Eating apples while pregnant may give new meaning to an apple a day keeping the doctor away.
Compelling new research has concluded that mothers who eat apples during pregnancy may protect their children from developing asthma later in life. The study was published in Thorax online.
This unique longitudinal study tracked dietary intake by nearly 2000 pregnant women, then examined the effects of the maternal diet on airway development in more than 1200 of their children five years later. Among a wide variety of foods consumed and recorded by the pregnant women, the researchers concluded that the children of mothers who ate apples had a significantly reduced risk for the development of asthma and childhood wheezing.
This study focuses on medical evaluations for asthma and related symptoms (i.e., wheezing) when the children were five years old. As a result of the evaluations cited in this research, other than apples, there were no consistent associations found between prenatal consumption of a range of healthful foods and asthma in the 1253 children who were evaluated.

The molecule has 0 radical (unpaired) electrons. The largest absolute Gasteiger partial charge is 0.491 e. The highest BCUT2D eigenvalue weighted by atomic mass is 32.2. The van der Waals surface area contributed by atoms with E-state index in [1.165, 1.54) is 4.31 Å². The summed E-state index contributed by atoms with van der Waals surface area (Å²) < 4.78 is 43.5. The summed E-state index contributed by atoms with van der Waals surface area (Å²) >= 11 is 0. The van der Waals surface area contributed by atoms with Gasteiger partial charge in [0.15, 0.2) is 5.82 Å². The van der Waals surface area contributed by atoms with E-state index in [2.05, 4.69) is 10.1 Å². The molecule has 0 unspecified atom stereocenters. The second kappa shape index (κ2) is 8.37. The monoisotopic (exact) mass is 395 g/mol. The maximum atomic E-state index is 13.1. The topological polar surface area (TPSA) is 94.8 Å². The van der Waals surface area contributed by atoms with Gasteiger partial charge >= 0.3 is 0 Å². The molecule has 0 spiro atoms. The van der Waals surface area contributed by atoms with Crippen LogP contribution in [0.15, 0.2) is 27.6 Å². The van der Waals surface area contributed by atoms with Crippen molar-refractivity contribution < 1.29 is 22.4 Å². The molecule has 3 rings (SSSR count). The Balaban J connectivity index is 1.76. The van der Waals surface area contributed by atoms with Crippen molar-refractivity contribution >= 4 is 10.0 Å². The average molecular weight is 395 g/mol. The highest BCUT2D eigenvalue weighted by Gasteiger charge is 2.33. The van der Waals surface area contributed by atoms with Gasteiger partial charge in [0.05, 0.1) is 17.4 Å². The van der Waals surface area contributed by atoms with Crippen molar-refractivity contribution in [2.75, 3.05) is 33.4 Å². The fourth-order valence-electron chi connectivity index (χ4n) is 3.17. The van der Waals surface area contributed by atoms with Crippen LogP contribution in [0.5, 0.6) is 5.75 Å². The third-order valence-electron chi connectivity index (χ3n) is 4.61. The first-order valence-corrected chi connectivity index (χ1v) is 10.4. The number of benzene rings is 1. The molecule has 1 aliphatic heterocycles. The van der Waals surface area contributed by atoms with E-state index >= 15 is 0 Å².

Children of mothers who ate apples during pregnancy were much less likely to exhibit symptoms of asthma (including wheezing), say the researchers who hail from institutions in The Netherlands and Scotland. These same researchers previously reported positive associations between maternal consumption of vitamins A, E, D and zinc with reduced risk of asthma, wheeze and eczema in children.
The only other positive association found between prenatal food intake and risk reduction in the children was with fish, for which the researchers found that children of mothers who ate fish had a lowered incidence of doctor-confirmed eczema.